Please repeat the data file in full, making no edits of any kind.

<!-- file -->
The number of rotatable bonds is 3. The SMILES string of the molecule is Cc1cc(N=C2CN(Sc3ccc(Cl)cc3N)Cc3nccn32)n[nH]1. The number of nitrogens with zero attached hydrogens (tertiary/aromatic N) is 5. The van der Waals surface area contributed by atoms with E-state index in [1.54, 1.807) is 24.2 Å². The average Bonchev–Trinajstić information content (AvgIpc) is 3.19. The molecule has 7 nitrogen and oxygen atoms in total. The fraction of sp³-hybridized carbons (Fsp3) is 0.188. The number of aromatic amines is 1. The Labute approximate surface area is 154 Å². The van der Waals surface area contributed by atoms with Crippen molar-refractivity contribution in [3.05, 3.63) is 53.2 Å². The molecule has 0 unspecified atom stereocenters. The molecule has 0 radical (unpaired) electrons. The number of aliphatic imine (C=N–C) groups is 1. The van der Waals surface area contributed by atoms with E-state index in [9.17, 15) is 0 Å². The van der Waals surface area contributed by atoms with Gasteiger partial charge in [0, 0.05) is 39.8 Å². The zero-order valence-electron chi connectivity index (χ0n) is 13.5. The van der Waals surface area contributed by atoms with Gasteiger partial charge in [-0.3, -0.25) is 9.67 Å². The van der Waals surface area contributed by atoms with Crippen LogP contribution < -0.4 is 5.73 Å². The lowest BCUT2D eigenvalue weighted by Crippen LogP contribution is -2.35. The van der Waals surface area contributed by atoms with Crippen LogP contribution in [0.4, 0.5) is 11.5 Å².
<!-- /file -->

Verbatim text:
The number of rotatable bonds is 3. The SMILES string of the molecule is Cc1cc(N=C2CN(Sc3ccc(Cl)cc3N)Cc3nccn32)n[nH]1. The number of nitrogens with zero attached hydrogens (tertiary/aromatic N) is 5. The van der Waals surface area contributed by atoms with E-state index in [1.54, 1.807) is 24.2 Å². The average Bonchev–Trinajstić information content (AvgIpc) is 3.19. The molecule has 7 nitrogen and oxygen atoms in total. The fraction of sp³-hybridized carbons (Fsp3) is 0.188. The number of aromatic amines is 1. The Labute approximate surface area is 154 Å². The van der Waals surface area contributed by atoms with Crippen molar-refractivity contribution in [3.05, 3.63) is 53.2 Å². The molecule has 0 unspecified atom stereocenters. The molecule has 0 radical (unpaired) electrons. The number of aliphatic imine (C=N–C) groups is 1. The van der Waals surface area contributed by atoms with E-state index in [9.17, 15) is 0 Å². The van der Waals surface area contributed by atoms with Gasteiger partial charge in [0, 0.05) is 39.8 Å². The zero-order valence-electron chi connectivity index (χ0n) is 13.5. The van der Waals surface area contributed by atoms with Gasteiger partial charge in [-0.3, -0.25) is 9.67 Å². The van der Waals surface area contributed by atoms with Crippen LogP contribution < -0.4 is 5.73 Å². The lowest BCUT2D eigenvalue weighted by Crippen LogP contribution is -2.35. The van der Waals surface area contributed by atoms with Crippen LogP contribution in [0.4, 0.5) is 11.5 Å².